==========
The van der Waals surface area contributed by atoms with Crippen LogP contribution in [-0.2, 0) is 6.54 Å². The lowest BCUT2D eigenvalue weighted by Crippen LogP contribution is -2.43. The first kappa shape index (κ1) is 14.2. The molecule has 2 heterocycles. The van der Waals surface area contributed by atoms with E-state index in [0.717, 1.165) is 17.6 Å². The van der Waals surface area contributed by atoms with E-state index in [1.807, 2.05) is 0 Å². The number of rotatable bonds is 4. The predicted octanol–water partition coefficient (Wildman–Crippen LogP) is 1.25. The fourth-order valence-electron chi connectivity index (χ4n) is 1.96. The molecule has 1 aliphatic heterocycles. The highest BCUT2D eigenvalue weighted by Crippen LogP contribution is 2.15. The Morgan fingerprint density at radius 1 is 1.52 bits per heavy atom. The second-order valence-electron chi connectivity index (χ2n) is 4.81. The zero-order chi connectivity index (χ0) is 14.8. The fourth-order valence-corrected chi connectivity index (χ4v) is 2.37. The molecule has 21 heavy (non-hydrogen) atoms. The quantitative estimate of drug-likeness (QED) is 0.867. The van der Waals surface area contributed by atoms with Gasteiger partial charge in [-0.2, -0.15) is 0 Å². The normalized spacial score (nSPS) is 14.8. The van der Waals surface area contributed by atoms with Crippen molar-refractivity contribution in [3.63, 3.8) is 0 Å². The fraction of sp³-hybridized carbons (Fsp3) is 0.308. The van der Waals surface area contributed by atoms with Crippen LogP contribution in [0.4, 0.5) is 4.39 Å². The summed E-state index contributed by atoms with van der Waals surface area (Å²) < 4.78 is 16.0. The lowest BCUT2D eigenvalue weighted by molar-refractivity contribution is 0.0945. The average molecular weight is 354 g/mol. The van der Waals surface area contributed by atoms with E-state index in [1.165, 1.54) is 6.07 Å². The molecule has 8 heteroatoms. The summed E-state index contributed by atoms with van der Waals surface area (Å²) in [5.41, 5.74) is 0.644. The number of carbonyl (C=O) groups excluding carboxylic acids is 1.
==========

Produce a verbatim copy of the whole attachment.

The van der Waals surface area contributed by atoms with Crippen LogP contribution in [-0.2, 0) is 6.54 Å². The lowest BCUT2D eigenvalue weighted by Crippen LogP contribution is -2.43. The first kappa shape index (κ1) is 14.2. The molecule has 2 heterocycles. The van der Waals surface area contributed by atoms with E-state index in [0.717, 1.165) is 17.6 Å². The van der Waals surface area contributed by atoms with E-state index in [1.807, 2.05) is 0 Å². The number of rotatable bonds is 4. The predicted octanol–water partition coefficient (Wildman–Crippen LogP) is 1.25. The fourth-order valence-electron chi connectivity index (χ4n) is 1.96. The molecule has 1 aliphatic heterocycles. The highest BCUT2D eigenvalue weighted by Crippen LogP contribution is 2.15. The Morgan fingerprint density at radius 1 is 1.52 bits per heavy atom. The second-order valence-electron chi connectivity index (χ2n) is 4.81. The zero-order chi connectivity index (χ0) is 14.8. The fourth-order valence-corrected chi connectivity index (χ4v) is 2.37. The molecule has 21 heavy (non-hydrogen) atoms. The quantitative estimate of drug-likeness (QED) is 0.867. The van der Waals surface area contributed by atoms with Gasteiger partial charge in [-0.2, -0.15) is 0 Å². The normalized spacial score (nSPS) is 14.8. The van der Waals surface area contributed by atoms with Crippen molar-refractivity contribution in [3.63, 3.8) is 0 Å². The fraction of sp³-hybridized carbons (Fsp3) is 0.308. The van der Waals surface area contributed by atoms with Crippen LogP contribution in [0.4, 0.5) is 4.39 Å². The summed E-state index contributed by atoms with van der Waals surface area (Å²) < 4.78 is 16.0. The lowest BCUT2D eigenvalue weighted by molar-refractivity contribution is 0.0945. The average molecular weight is 354 g/mol. The van der Waals surface area contributed by atoms with E-state index in [1.165, 1.54) is 6.07 Å². The molecule has 8 heteroatoms. The summed E-state index contributed by atoms with van der Waals surface area (Å²) in [5.41, 5.74) is 0.644. The number of carbonyl (C=O) groups excluding carboxylic acids is 1.